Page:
Parts of Openlands Lakeshore Preserve in Highland Park and the Forest City Military Communities at Fort Sheridan will be evacuated and closed to the public during the week of June 15, 2015 when the U.S. Army Corps of Engineers performs a munitions investigation.
The Army Corps of Engineers refers to this as a “Military Munitions Response Program Supplemental Investigation.“ In a public notice about the investigation, it said:
“Due to the potential hazards, evacuations/closures of populated buildings and public spaces in the area of Fort Sheridan (e.g., residences, public buildings, playgrounds, etc.) will be necessary to safely conduct the required work. At a minimum, portions of trails and overlooks within the Openlands Lakeshore Preserve will be closed during the entire investigation. Access points along McKibbin Street, Normandy Street, Omaha Street, Marshal Road, Chatfield Drive, and Patten may be blocked and guarded, when the investigation is ongoing to ensure unsuspecting individuals are not placed in jeopardy.”
Daily North Shore asked the Army Corps of Engineers for more information about the investigation. We asked: “Is this investigation routine? Is there a reason for this investigation — was something found that warrants an investigation of munitions? What are the potential hazards?”
The Army Corps of Engineer spokesman replied: “The investigation activities we will be performing are in response to previous work done at the former Fort Sheridan. In 2007, a Site Inspection (SI) Report was completed for the other than operational ranges and sites with known or suspected munitions and explosives of concern (MEC), munitions debris, or munitions constituents. These are referred to as Munitions Response Sites and are addressed under the U.S. Army Military Munitions Response Program (MMRP). The SI Report recommended that further characterization of MEC take place at portions of the installation. In 2010, a geophysical survey was conducted to assess the subsurface for metallic anomalies that may indicate the possibility that MEC may be present. As a follow-up to the geophysical survey, we will be conducting digs/excavations to characterize the unknown anomalies identified during the geophysical survey. While the probability of encountering MEC at the site is considered low, as a safety precaution, various areas will be ‘evacuated’ during the course of our work and trails in the Openlands Lakeshore Preserve will be closed/blocked off.”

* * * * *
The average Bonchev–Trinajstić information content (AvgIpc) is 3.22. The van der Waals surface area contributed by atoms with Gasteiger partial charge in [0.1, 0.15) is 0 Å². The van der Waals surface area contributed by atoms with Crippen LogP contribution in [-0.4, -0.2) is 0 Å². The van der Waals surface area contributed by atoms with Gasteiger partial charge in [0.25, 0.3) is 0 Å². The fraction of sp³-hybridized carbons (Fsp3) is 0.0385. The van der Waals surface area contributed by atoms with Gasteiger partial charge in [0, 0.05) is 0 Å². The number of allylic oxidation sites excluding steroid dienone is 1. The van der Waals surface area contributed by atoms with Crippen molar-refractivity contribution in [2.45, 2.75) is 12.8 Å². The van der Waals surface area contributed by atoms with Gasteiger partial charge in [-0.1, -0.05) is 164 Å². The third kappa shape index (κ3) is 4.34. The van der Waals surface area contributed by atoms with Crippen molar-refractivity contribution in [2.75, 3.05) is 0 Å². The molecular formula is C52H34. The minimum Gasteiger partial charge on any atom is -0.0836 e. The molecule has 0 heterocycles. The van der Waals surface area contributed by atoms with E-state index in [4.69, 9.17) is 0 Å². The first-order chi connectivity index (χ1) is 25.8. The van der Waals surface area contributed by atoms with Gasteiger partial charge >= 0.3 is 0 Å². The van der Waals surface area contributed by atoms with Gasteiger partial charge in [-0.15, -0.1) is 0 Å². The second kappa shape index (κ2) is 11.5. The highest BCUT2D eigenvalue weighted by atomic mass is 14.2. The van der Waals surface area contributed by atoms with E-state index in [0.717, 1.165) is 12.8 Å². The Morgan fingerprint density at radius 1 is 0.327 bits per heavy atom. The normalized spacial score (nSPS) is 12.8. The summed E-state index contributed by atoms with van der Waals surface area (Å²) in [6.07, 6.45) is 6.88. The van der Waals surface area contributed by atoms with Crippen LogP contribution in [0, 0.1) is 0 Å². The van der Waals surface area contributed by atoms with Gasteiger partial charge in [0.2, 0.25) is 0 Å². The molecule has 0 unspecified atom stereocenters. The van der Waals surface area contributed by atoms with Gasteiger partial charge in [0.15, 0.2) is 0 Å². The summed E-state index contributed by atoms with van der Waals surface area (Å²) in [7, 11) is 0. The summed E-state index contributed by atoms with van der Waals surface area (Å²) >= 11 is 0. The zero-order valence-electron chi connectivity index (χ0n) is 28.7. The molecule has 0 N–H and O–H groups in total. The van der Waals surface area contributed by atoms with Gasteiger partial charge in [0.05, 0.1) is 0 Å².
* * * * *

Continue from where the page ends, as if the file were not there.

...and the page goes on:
FOX32 Chicago ran a story on the investigation on May 20:
CHICAGO (FOX 32 News) – A North Shore neighborhood is facing an unusual problem, because there might be explosives underground.
Fort Sheridan is a former military base that sits along Lake Michigan, just North of Highland Park. Since the base has officially closed, homes and large buildings have been remodeled into pricey houses and condos.
But as FOX 32 reports, a smaller area with military families will be uprooted next month to find out what’s beneath the ground.
Visit myfoxchicago.com for the full story.
Here is the Public Notice that Daily North Shore ran in April.